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The topics discussed here grow out of the bread-and-butter issues that confront my consulting and software clients on a daily basis. We'll talk about prosaic stuff like Membership Management, Meetings and Events Management and Fundraising, broader ideas like security and software project management, and the social, cultural, and organizational issues that impact IT decision-making.

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Monday, January 31, 2005

Its been a Google Week

Well, this is the week I decided to take a look at Google's other offerings... all the other places besides the SEARCH where they can get Adwords in front of you. I've just started this account on Blogger, as you can see, but I've also been playing with Gmail, Picassa, and their SiteSearch service

The week got rolling when Ansley Berrones sent me an invitation to gmail. It's a pretty interesting model for email, flavoring things just a little differently than most email systems. While I miss the ability send HTML emails, and set up autoresponders, I'm enthusiastic about a lot of the innovative features. What the archiving, labeling, and starring add up to is: I can keep my inbox empty. In Thunderbird, I had over a thousand read messages in my inbox, waiting to be filed. Here, I can label mail as I read it (actually I have filters handling a lot of the labeling) , star them if there is a TO DO implied by the email, and then archive as soon as they are read.

But I've only been using it for a few days - let's see what I say about it next month.

Next, I decided to take a look at Picassa - Google's photo management software - and started to see what it is that makes these apps Googlish - they are built around what google does - searching. This dynamic searching replaces the catagorization I used to do to keep track of all my images. It makes a a real difference in how you use your data.

Picassa builds an index of all your photos across all your hard drives, and lets you search and label them, just like you do in gmail. Sets of images sharing a common label can be displayed exactly like physical folders. So really, I do not even need to worry about storing all my images tidy little folders. I just need to label them as I dump them on the drive. And I certainly do not need to keep duplicate copies of a picture because I want it in both with the pictures I use for marketing materials and the pictures of my recent vacation. I just give it two labels. Just as we put a a single person record on multiple lists in MEMBERS ONLY.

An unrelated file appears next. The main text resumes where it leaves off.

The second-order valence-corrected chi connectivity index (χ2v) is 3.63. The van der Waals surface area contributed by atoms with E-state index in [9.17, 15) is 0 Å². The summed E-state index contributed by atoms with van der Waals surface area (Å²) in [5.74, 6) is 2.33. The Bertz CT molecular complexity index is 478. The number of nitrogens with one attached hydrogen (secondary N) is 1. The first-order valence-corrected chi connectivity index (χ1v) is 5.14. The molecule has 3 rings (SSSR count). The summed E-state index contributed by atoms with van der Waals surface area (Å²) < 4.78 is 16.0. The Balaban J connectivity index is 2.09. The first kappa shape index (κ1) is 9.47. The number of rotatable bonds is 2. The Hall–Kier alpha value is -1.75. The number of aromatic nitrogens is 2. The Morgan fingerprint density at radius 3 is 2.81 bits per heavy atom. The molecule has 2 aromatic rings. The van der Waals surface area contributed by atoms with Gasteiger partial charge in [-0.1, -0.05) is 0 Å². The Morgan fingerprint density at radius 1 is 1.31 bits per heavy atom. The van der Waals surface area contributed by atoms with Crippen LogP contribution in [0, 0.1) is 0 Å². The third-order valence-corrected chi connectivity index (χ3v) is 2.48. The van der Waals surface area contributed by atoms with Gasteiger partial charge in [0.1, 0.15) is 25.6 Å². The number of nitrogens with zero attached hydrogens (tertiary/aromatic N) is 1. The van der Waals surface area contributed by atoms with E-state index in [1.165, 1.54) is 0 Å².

Finally, I decided to put a google search on my web site. That turns out to be a trivial task. You go to Google SiteSearch and walk through a wizard that build a script for your page. You end up with a little search box on your page that allows users to search either the entire web or your little piece of it. Here's what it looks like. And all you pay for it is putting up with Google adwords on your site. The risk - a competitor's ad could pop up. On your site! harumph!

Saturday, January 01, 2005

About me

I'm the founder of Members Only Software, Inc - a provider of software to think tanks, professional societies, YMCAs, service and advocacy groups, and trade associations.

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I've worked directly for a number of non-profit groups and community agencies over the years as well. Working for the Berkeley Community Health Project in Berkeley California for three years in the seventies was a crucial formative experience for me. But I'm also a certified nerd: I have a degree in physics from MIT.

Alistair Cockburn wrote that software development is a game of invention and communication, and that very much reflects my understanding of the process of moving software from the coffee cup to the desk top.

Professionally my interests span all aspects of this process. I love programming: you can frequently find me buried in code with one of our other programmers. Software development methodology is critical: I'm always trying to refine our approach to working with our users. I also love the marketing and selling of our products and services, working with organizations to understand their needs and trying to adapt our wares to respond to what we learn.

I'm married, live in Washington DC right near Dupont Circle. My wife Doria is also a principal in Members Only Software, so we work very closely together on a daily basis. What do I do beyond the bits and bytes? I write, I read, I play old-time fiddle, I cook, and I like to get off the pavement and into the woods now and then.